Los Moros y Cristianos (The Moors and the Christians)

Los Moros y Cristianos

Los Moros y Cristianos

 The first Christian dance-drama to be introduced into Mexico was probably the dance of the “Moors and the Christians.” The earliest known record of this dance in Mexico dates from 1524, at which time Los Moros y Cristianos was presented to Cortés in Coatzacoalcos, Veracruz.[1] This drama symbolized the union of two cultures. The dramatization exemplified the constant struggle of the Indigenous people in deciding between their own ancient traditions and new customs the Spaniards had to offer as a means of survival.

Los Santiagos (Dance of St. James)

Los Santiagos, Dance of Saint James

Los Santiagos by Luis Covarrubias

 A variant of the “Moors and Christians” dance described above in Los Santiagueros or Santiagos. According to legend prior “to decisive battles between the Spanish and Indians, visions of Santiago appeared in the sky.”[2]

In this dance-drama, Saint James with help from no one converts the “heathens” to Christianity or vanquishes them. Hence the conquest of Mexico is itself brought about by the dance. In effect, in the introduction, the priests admonish the Indigenous people by telling them that if they do not accept the new religion they will risk God’s anger.[3]

La Danza de los Concheros (The Concheros Dance)

Concheros

La Danza de los Concheros

 A number of dances are clearly reminiscent of the Concheros, an Indigenous group of people who inhabited Central Mexico in ancient times.[4] Described in their songs as “soldiers of the Conquest of the Holy Religion,” the name of these legendary figures, “concheros,” is derived from the musical instrument associated with them, a mandolin or guitar fabricated from the shell-like protective armor, or concha, of the armadillo, an animal regarded as a symbol of the earth.[5]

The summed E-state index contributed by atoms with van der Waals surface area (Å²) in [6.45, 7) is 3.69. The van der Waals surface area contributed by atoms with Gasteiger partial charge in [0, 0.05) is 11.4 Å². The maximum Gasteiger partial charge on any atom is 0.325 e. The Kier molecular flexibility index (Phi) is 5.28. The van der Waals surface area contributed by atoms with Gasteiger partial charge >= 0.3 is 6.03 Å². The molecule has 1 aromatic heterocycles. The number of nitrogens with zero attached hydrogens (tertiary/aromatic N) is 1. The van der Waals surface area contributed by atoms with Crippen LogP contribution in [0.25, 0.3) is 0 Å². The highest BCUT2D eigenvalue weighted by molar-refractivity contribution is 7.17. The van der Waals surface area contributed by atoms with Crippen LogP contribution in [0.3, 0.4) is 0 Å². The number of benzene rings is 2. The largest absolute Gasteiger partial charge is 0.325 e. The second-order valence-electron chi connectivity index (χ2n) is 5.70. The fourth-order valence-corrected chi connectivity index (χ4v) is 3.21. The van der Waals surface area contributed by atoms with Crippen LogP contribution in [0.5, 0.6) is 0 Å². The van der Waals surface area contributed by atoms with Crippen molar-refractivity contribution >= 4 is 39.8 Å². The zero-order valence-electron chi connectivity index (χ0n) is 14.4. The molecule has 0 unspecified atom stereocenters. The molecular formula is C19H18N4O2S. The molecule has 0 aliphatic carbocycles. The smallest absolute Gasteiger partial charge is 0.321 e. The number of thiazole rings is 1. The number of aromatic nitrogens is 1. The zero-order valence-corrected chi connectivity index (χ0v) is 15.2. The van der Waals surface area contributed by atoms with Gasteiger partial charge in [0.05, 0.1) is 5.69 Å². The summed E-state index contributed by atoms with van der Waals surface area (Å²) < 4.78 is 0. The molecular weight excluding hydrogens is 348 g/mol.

Sones of Mexico

Dances of Yucatan

Jarana Yucateca

Martínez-Hunter also writes of the different types of sones of Mexico that were sung and danced from 1810-1910.  As she explains it, The jarana is a dance-type of son. The dance is named after the small guitar of the same name. The word jarana can be literally translated as “happy and vivacious.” The jarana is much like the Spanish jota, a dance popular in Aragón. Jaranas are most popular in Yucatán, Campeche, Tabasco, and Quintana Roo.[6]

The Spanish jota, zapateado, and seguidillas of the 1600 and 1700 became popular in the Yucatán peninsula. The locals of the  area assimilated parts of the new Spanish music into the aboriginal dances, and soon the Jarana took on a new “feel.” The Jarana depicts the mestizo spirit like the huapango and jarabe.[7] Today the Jarana dances have diminished in popularity and are interpreted mostly by folk dance performing groups to represent the dances from the Yucatán peninsula.[8]

In Yucatán the townspeople, decked in their finest clothes, come together to celebrate a vaqueria (round-up) a traditional folk festival. The yucatecas (women from Yucatán) wear gala ensembles of lovely white huipiles or embroidered tunics, silk rebozos or scarfs, starched laces, and gold filigree necklaces. The men wear distinctive, white guayaberas also called filipinas (pleated dress shirts) with a short raised collar. Linen trousers, alpargatas (thick sandals), and fine henequen or panama straw hats.[9]

My Thoughts

I find it amazing to think that many of these dances are still performed today. They continue to evolve and change with the passage of time. Yet, these dances are bodily passed down from one generation to another. Folklorico dance as an embodied practice maintains the history of our ancestors with every zapateado.

To purchase your copy of Dancing Throughout Mexican History 1325-1910 please visit Amazon at the link provided below.

Dancing Throughout Mexican History (132-1910)

Dancing Throughout Mexican History (1325-1910)

https://www.amazon.com/author/gabrielamendozagarcia

[1]Luis Covarrubias, Regional Dances of Mexico. México: Fischgrund- Litographia Record, n.d. p. 23.

[2] Donald Cordry. Mexican Masks. Texas: University of Texas Press, 1980 p. 232.

[3] Covarrubias, p. 25.

[4] Covarrubias, p. 14.

[5] Guillermina Dickins, Dances of Mexico (Great Britain: Billing and Sons Ltd. Guildford, n.d.),  p. 7.

[6] Dickins, p. 10.

[7] Ibid.